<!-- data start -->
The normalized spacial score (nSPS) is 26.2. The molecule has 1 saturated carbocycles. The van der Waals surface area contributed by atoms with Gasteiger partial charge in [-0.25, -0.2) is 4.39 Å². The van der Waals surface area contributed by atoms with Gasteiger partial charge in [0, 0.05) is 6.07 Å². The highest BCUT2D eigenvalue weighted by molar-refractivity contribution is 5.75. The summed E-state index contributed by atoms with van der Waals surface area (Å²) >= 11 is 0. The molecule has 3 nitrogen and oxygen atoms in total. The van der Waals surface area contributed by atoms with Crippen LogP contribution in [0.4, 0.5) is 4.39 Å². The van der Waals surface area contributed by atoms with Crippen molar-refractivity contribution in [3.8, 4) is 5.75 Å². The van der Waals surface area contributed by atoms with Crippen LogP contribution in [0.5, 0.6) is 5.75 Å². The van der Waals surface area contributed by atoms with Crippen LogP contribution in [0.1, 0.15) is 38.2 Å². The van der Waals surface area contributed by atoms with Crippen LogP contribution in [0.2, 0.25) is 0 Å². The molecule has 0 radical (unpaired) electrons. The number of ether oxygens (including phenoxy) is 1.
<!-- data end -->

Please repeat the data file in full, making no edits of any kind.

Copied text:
The normalized spacial score (nSPS) is 26.2. The molecule has 1 saturated carbocycles. The van der Waals surface area contributed by atoms with Gasteiger partial charge in [-0.25, -0.2) is 4.39 Å². The van der Waals surface area contributed by atoms with Gasteiger partial charge in [0, 0.05) is 6.07 Å². The highest BCUT2D eigenvalue weighted by molar-refractivity contribution is 5.75. The summed E-state index contributed by atoms with van der Waals surface area (Å²) >= 11 is 0. The molecule has 3 nitrogen and oxygen atoms in total. The van der Waals surface area contributed by atoms with Crippen LogP contribution in [0.4, 0.5) is 4.39 Å². The van der Waals surface area contributed by atoms with Crippen molar-refractivity contribution in [3.8, 4) is 5.75 Å². The van der Waals surface area contributed by atoms with Crippen LogP contribution in [0.5, 0.6) is 5.75 Å². The van der Waals surface area contributed by atoms with Crippen LogP contribution in [0.1, 0.15) is 38.2 Å². The van der Waals surface area contributed by atoms with Crippen LogP contribution in [0.2, 0.25) is 0 Å². The molecule has 0 radical (unpaired) electrons. The number of ether oxygens (including phenoxy) is 1.